Wednesday, February 24, 2010

nettle soup

Stinging nettle is a powerful health supporting plant rich in many minerals and vitamins. I especially like that it's high in iron and also has a high vitamin C content which helps in the absorption of the iron.

Here's how I make my nettle soup...

I sauté some onion, garlic and leek in a soup pot with a little bit of butter and/or olive oil.

I chop up some potatoes into cubes, stir them up with the onions, garlic and leeks and then add some vegetable stock.
I wash the nettles (with my rubber gloves on) and clip off the tougher stem bits. Then I chop the nettles roughly and stuff them into the pot.....

Then I add some more vegetable stock and simmer the mixture 'til the potatoes are soft. I then lightly blend with a handheld immersion blender. A little salt and pepper, lemon to taste. Sometimes, if I feel like more of a health tonic style soup, I leave the potato out completely to keep it light and more simply nettley.

Friday, February 19, 2010

stinging nettlez

Seems like suddenly, the nettles are ready for picking.....and so I picked some today. What a glorious green smell they have when first picked. One of my favourite nettle patches grows down by the pond. Stinging nettles love low wet areas near ponds and streams and at my place, they often grow with their good friend, the Alder tree. So, if you live in my neck of the woods, that's where you need to look.

I wear rubber gloves to pick my nettles so I don't get regular garden gloves don't protect as well. I know some people who aren't as sensitive as I am to the 'sting' and so they aren't as concerned as I am about wearing their gloves. I've also heard that a little bit of the sting can be good for you, but I sure don't like it.
The scene of a bright luscious green nettle patch at this time of year is so of the first new growth crops of the year to harvest. And I really appreciate that nature's garden looks after itself, all I have to do is harvest and prepare ....glorious..... no seeding, no transplanting, no weeding! Thank you green faeries of the forest for looking after the garden for me and producing such a delicious and nutritious green food for our early spring eating.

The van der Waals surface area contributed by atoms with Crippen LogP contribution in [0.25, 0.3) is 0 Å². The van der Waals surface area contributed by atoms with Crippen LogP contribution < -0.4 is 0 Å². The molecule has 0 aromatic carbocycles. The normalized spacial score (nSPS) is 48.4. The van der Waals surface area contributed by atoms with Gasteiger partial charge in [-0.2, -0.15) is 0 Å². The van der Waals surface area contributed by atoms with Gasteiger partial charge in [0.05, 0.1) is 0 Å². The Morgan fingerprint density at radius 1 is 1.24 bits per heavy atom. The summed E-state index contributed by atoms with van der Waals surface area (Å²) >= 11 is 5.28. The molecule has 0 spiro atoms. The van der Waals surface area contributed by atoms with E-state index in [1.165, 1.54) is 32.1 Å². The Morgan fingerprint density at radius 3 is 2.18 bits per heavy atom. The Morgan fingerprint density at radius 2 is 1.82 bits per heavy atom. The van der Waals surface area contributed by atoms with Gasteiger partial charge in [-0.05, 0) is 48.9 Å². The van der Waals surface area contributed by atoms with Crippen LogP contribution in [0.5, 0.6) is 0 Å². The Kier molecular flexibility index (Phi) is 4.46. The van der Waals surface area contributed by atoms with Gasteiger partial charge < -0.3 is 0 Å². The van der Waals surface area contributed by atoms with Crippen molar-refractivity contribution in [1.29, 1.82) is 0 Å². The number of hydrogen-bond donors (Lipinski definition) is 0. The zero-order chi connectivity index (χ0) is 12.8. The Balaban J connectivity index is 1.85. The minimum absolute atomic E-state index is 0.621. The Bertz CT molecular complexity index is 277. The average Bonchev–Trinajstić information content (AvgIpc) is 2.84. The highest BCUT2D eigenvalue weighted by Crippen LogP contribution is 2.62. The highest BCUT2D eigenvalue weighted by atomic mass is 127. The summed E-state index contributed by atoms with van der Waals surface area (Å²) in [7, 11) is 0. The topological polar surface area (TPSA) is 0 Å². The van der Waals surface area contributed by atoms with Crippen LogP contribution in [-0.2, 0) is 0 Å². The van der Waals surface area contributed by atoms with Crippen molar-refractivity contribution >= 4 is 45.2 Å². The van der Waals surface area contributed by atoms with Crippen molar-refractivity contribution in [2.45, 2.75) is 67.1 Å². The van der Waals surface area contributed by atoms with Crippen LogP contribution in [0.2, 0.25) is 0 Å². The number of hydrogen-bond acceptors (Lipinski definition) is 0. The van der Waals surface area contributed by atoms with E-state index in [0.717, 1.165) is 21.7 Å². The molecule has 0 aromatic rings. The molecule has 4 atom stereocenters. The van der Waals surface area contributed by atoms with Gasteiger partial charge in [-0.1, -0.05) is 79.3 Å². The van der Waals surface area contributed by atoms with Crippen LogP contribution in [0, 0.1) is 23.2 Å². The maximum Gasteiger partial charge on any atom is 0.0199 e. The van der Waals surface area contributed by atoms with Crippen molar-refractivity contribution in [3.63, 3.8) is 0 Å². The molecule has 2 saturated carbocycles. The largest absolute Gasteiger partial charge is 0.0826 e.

My bag is almost full here and when I came in, I weighed out a harvest of over a lb. of stinging nettles....I'll make a lovely soup with this and when I find a few minutes in the next couple days, I'll post my simple nettle soup recipe here. I always make a soup with my first harvest and then usually a quiche or a lasagna, pesto with the following ones.....
Later, I'll gather nettles to dry and make into teas or to sprinkle on next winter's meals and some more for the freezer to add to future quiches and pastas. What abundance the forest gives us!

Wednesday, February 17, 2010

beautiful radicchio

I found this growing in the garden. So beautiful.....

Monday, February 15, 2010

spinach and crocus

For the last few years now, when Valentine's Day arrives I start feeling like it's time to plant my spinach and my shelling and edible pod peas. This winter has been so mild here on the south coast of BC that I probably could have started sooner....but I didn't want to get fooled! I recently read a gardening rule of thumb that goes like this: "Start sowing spinach outside when the crocus begin to bloom."
....well, Valentine's Day has come and gone and the crocus have been around for a couple weeks now so I anxiously ran outside this morning to get my spinach crop started...and with the new moon a couple days ago, it means it's ideal timing for planting spinach!!

This year, I decided to try soaking my spinach seed overnight before planting it outside, I've never done this before.....we'll see if it speeds things up a bit..maybe, especially since I'm planting inside my new hoophouse this time....never done that before either.
I've read that when you put seed in a bowl of water, the good and viable ones will sink to the bottom and the duds will float on top. I'm not sure if this is true for spinach seed...hope not...because look at all those floaters in my soaking bowl!! I've decided that I'm not convinced of this rule of thumb so....I planted all of these anyway and hopefully they'll germinate but since I'm sowing quite generously I probably won't be able to tell.